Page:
In the 19th and early 20th centuries, the national affiliation of the speakers of Torlak was disputed for a long time between Serbs and Bulgarians , also due to the lack of a clear language border on dialectal level . Ethnographic maps from the 19th century sometimes show the whole of south-east Serbia, including the city of Niš, as part of the Bulgarian-populated area.

The controversial demarcation makes the Torlak-speaking area and Vardar-Macedonia a bone of contention between Serbia and Bulgaria . As early as the Peace of San Stefano in 1878, Bulgaria claimed Macedonia as well as the area around Pirot and the southern part of the Southern Morava valley . Later Bulgaria tried several times, unsuccessfully, to win over parts of the Torlak area from Serbia in addition to Vardar Macedonia. During the First World War, Bulgarian troops were in Serbia from 1915 to 1918. In 1941, Bulgaria invaded Germany's side in what was then the Kingdom of Yugoslavia , which was subsequently redistributed by the Axis powers . The areas around Pirot and Vranje as well as the southern edge of today's Kosovo and most of Macedonia were awarded to Bulgaria by the Axis powers. With the victory of the Allies , Bulgaria lost all these areas again to the new Yugoslavia .

The Torlak area in the south of Kosovo was also affected by the massive emigration or displacement of the Serb population as a result of the "ethnic cleansing" since the end of the Kosovo war in 1999.

See also


  • Pavle Ivić: The Serbo-Croatian dialects . Mouton & Co, 's-Gravenhage 1958. (Volume 2)
  • Andrej N. Sobolev: Linguistic Atlas of Eastern Serbia and Western Bulgaria . Biblion Verlag, Marburg. 1998. Vols. I-III.

Individual evidence

  1. ^ "Kristallnacht" in Kosovo ( Memento from February 22, 2013 on WebCite ) , Telepolis, March 19, 2004, by Jürgen Elsässer.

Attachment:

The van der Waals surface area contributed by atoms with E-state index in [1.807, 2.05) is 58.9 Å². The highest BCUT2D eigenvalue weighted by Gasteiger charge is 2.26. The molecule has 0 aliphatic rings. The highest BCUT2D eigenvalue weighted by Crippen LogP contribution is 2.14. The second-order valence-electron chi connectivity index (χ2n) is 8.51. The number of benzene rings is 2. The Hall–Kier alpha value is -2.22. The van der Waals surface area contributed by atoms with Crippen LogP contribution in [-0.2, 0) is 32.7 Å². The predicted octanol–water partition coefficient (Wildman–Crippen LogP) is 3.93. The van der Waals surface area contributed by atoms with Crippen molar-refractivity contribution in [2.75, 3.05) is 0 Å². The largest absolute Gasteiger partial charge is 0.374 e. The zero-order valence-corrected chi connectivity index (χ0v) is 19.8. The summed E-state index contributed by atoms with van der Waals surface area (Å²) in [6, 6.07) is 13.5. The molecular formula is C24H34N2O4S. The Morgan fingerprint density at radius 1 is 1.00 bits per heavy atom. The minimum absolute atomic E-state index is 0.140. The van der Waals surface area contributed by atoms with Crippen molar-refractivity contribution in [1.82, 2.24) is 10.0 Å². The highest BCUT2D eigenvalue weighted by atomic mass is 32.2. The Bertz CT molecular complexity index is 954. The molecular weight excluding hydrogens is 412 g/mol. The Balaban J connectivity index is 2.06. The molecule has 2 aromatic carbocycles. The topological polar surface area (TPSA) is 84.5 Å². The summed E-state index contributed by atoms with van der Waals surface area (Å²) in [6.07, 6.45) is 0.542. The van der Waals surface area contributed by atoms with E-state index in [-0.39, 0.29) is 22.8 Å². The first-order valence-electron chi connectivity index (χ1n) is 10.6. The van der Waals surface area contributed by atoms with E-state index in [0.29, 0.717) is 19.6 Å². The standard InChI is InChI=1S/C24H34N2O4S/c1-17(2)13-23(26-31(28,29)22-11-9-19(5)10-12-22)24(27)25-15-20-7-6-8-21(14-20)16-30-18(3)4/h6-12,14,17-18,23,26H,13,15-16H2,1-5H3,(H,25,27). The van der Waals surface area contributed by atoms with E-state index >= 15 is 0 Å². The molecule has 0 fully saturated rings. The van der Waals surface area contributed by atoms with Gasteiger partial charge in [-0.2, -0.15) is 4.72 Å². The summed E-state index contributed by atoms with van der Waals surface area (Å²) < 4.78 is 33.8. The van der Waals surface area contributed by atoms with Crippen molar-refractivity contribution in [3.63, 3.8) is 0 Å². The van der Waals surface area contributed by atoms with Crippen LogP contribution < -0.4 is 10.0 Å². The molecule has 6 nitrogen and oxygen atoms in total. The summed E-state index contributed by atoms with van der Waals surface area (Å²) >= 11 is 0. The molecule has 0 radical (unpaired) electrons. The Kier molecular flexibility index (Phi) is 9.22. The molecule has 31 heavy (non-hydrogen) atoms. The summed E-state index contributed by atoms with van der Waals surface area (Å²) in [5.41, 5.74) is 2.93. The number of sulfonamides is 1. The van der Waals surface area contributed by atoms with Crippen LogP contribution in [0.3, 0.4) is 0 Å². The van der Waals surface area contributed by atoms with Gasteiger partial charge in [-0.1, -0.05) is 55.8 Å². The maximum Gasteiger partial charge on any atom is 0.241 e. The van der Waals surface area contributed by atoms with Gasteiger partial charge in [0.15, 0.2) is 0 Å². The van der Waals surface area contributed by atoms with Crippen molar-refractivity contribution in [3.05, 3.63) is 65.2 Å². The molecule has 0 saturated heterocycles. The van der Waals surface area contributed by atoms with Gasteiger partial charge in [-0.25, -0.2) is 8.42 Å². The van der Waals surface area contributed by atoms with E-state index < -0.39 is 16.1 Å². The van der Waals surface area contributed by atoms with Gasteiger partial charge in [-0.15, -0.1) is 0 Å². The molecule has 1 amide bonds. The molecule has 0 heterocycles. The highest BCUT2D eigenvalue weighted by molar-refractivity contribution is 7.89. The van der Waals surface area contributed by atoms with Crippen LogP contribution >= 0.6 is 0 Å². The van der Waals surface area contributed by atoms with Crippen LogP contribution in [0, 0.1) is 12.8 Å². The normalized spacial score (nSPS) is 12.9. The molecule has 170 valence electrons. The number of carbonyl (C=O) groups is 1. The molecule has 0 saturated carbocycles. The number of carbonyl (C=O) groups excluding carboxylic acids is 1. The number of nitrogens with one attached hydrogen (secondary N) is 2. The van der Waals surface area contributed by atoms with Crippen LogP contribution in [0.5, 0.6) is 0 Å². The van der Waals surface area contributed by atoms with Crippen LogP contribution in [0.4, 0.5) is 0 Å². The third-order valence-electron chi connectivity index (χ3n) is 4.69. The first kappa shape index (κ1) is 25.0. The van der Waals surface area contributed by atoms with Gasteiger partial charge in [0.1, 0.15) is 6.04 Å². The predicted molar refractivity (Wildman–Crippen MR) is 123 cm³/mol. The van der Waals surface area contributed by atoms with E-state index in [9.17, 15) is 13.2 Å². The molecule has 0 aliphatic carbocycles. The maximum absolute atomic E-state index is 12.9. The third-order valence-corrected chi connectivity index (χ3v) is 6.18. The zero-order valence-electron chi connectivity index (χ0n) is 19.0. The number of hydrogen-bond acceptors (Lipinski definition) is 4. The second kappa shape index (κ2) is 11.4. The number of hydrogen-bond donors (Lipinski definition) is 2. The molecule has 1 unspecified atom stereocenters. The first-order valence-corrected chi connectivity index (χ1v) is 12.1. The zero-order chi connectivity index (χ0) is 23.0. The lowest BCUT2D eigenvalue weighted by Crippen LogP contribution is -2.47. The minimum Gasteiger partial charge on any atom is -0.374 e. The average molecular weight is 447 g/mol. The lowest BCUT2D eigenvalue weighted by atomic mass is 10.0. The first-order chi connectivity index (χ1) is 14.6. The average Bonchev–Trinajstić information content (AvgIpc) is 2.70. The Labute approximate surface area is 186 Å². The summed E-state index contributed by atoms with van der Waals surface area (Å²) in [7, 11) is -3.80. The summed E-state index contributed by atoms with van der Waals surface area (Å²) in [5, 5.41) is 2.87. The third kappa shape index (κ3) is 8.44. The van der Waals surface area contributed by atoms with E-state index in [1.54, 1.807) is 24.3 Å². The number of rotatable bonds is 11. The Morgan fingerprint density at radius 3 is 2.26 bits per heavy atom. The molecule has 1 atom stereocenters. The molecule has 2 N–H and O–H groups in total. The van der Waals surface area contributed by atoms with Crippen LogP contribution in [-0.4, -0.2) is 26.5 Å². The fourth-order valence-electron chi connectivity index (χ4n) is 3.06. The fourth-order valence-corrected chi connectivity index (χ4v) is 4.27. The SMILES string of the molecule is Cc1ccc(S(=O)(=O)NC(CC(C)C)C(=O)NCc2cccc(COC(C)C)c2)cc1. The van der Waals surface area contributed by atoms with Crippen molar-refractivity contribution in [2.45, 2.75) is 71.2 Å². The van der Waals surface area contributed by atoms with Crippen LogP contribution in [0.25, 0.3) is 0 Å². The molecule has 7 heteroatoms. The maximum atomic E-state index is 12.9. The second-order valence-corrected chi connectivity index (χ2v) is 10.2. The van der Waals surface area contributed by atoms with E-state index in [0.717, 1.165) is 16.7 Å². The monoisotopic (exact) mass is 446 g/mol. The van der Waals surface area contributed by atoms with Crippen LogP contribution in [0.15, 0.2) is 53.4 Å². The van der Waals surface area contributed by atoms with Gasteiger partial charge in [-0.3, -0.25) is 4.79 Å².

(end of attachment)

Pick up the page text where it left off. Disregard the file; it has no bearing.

2. Displacement without a horseshoe plan - report: Hundreds of thousands of Serbs have already been victims of "ethnic cleansing" before the eyes of the Kfor troops / Now their cultural heritage is also being destroyed ( memento from March 7, 2013 on WebCite ) , Junge Freiheit, June 11, 2004 , by Nikola Zivkovic.
  3. Kosovo - EU investigator wants to indict UÇK fighters ( memento from August 10, 2014 on WebCite ) , Sü, July 29, 2014, by Markus C. Schulte von Drach.
  4. ^ Allegations against KLA in the Kosovo conflict - "Conclusive evidence" for organ trafficking ( memento from August 11, 2014 on WebCite ) ,, July 29, 2014, archived from the original ( memento from July 29, 2014 in the Internet Archive ) on August 10, 2014.
  5. ^ The failure of the West in Kosovo ( Memento from August 11, 2014 on WebCite ) ,, August 7, 2014, by Andreas Ernst.
  6. Statement of the Chief Prosecutor of the Special Investigative Task Force July 29, 2014 ( Memento August 10, 2014 on WebCite ) (English; PDF)., July 27, 2014. Cf. Statement by the Chief Prosecutor of the Special Investigative Task Force (SITF) on investigative findings ( Memento of 10 August 2014 Webcite ) (English). SITF press release, July 29, 2014.